Thursday, 17 September 2015

Sid and Tony

This story is the stuff of legend, certainly in British comedy circles. It's been told frequently on television in all those documentaries but I find it fascinating. Sid James had been a hard working character actor in British film and television for over a decade before he joined Tony Hancock on radio and the rest is history.

Sid and Tony were a wonderful comedy double act. It just worked and sadly, the fact it worked so well led to its untimely demise. Tony Hancock was a man fraught with insecurities. He was incredibly talented and a hero to many. So many of his radio and television shows from the 1950s and early 1960s have become legend and are still loved to this day. The power of Sid's charisma, his persona and his wonderful comic acting proved too much for Tony who obviously felt threatened by the rise of his co-star. 

It saddens me that a friendship as strong as theirs was ruined by a professional rivalry. As far as I can see the rivalry was only on Tony's part as Sid is always described as someone who just came in, did it and went on to the next thing. He didn't want to be a star, he was always one of the boys and a jobbing actor. An interesting change would have taken place when Hancock's Half Hour moved from radio to television. On radio, Hancock was king and Sid struggled at first with the live audience whilst dressed in his normal every day clothes. On television however Sid's years of screen acting came into play and Tony was out of his depth.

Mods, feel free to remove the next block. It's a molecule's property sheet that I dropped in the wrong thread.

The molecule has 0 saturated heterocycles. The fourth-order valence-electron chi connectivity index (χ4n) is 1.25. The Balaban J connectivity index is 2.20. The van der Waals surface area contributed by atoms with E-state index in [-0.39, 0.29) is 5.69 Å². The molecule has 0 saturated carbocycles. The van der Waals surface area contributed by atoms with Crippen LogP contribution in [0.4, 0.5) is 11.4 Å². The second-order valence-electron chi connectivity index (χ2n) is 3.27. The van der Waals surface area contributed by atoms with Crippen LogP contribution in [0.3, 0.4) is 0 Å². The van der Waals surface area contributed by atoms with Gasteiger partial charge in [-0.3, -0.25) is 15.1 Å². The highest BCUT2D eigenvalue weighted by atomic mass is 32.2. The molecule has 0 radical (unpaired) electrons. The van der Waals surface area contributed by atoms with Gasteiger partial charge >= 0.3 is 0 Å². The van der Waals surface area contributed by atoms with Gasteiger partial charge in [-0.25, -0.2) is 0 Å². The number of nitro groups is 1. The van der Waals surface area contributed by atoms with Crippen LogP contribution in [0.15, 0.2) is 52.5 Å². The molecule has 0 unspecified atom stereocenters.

Liz Fraser has often commented on the breakdown of Sid and Tony's friendship, having worked closely with them both on television and in film. Her insights are fascinating and I'd trust her version of events more than a lot of other commentators. It must have hurt Sid a great deal to be ditched by his friend. I should imagine the damage to their close friendship caused him more concern than the end of a job. It would be cold comfort to him to watch Tony go on to ditch the likes of Hattie Jacques, Kenneth Williams and finally his wonderful writers, Galton and Simpson. 

At the end of the day, Hancock's loss was our gain. Freed up from the relationship at Railway Cuttings, Sid moved on to star in a long run of successful comedy shows. Galton and Simpson wrote CItizen James for him, then along came Taxi, George and the Dragon, Two in Clover and finally Bless This House. On the big screen, Sid was catapulted to fame as one of the most recognisable and best loved stars of the Carry On films. Would this have happened if he'd stayed with Hancock? Or would he have had the wonderful comedy career without Hancock in the first place?

It's a sad story in the end though, whatever way you slice it. While Sid's star was in the ascendance, Tony Hancock went from flop to flop and his personal life descended into chaos. Despite the special place he held in the nation's affections, Hancock was always chasing his ideal of what he wanted to be. Sadly, he never quite made it. Both Sid and Tony left us well before their time but thankfully we still have recordings of their wonderful shows on television and radio which we will treasure for many more years to come.

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